Looking forward to the new adventure....................
Carl
Title: Re: It's a job...
Post by: Bryan Young on April 14, 2011, 05:21:14 PM
Left school at 15 with "no levels" and "nay levels"  {-)

Out into the big world of work:-

Small supermarket as a trainee manager (warehouse boy) then:

Butchers apprentice then:

Fish filleter (cold) then:

Trawler deckhand (VERY cold) then:

Road sweeper then:

Back to butchery then:

Heavy Goods driver then:

Royal Navy then:

Northumbria Police (civvy) then:

Offshore (cold again) then:

Admin Officer DWP then:

Large supermarket (freezers) very cold again ! then:

School Caretaker (current)

.....so I seem to have come full circle  %%

......oh, and somewhere in between that lot I can throw in 12 years with the T/A.

............and now, at last, I've discovered model boats ! Hoping to retire soon.  O0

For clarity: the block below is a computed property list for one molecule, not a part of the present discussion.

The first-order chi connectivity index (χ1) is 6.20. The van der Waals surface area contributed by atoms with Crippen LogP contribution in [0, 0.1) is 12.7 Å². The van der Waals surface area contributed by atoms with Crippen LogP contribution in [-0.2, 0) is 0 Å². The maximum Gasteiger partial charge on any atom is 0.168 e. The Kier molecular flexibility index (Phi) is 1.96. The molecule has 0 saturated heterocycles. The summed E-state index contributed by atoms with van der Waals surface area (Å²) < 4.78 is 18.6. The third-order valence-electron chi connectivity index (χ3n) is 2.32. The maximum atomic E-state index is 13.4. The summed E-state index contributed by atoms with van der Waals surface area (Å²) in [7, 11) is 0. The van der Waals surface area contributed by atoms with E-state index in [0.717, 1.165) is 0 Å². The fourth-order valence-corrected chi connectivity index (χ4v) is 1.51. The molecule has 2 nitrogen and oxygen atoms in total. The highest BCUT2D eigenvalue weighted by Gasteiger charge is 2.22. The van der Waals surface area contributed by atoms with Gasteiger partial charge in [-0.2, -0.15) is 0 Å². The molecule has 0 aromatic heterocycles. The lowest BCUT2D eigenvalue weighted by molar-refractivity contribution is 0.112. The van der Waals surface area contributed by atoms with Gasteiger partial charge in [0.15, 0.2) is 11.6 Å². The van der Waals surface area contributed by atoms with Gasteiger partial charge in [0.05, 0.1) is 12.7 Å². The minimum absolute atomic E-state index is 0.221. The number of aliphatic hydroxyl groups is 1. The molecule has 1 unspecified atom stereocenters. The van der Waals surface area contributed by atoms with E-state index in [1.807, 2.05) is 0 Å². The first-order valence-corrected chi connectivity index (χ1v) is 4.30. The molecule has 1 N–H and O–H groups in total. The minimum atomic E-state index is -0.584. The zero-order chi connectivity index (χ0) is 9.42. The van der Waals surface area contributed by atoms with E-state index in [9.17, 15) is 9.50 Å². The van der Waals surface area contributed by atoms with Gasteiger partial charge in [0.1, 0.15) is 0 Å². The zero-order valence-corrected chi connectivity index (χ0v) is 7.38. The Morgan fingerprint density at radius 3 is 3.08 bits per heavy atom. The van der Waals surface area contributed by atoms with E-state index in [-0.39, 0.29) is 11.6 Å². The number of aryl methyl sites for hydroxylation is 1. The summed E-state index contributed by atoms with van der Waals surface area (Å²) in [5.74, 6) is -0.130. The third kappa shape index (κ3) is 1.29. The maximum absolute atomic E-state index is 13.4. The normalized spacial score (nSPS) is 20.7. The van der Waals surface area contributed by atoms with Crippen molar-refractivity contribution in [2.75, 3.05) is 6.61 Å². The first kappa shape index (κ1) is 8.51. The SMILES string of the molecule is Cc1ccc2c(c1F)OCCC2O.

Regards,

Ray.

And now the best job in the world...Scale captain at TMBC!! Regards. Bryan.
Title: Re: It's a job...
Post by: regiment on April 14, 2011, 07:23:02 PM
the best job and mates 22 years R A F ... pension not bad either joined jan 1949 demob 1971 then worked on a caravan site here in cornwall now retired  trying to make boats
Title: Re: It's a job...
Post by: Tombsy on April 14, 2011, 08:30:06 PM
I'm a train driver and it's the best job in the world!

Ali
Freestyle downhill train driving in the Rocky Mountains. :}
34 years so far in my railway career and only a couple to go. But it's not as fun as it used to be, getting called anytime of the night or day for an 18 hour day driving a 2 mile long train.
Title: Re: It's a job...
Post by: Bryan Young on April 14, 2011, 08:52:32 PM
Please, what is a Freestyle Engine ? I have visions of "The wreck of old '97" running through my head! BY.
Title: Re: It's a job...
Post by: Tombsy on April 14, 2011, 09:21:35 PM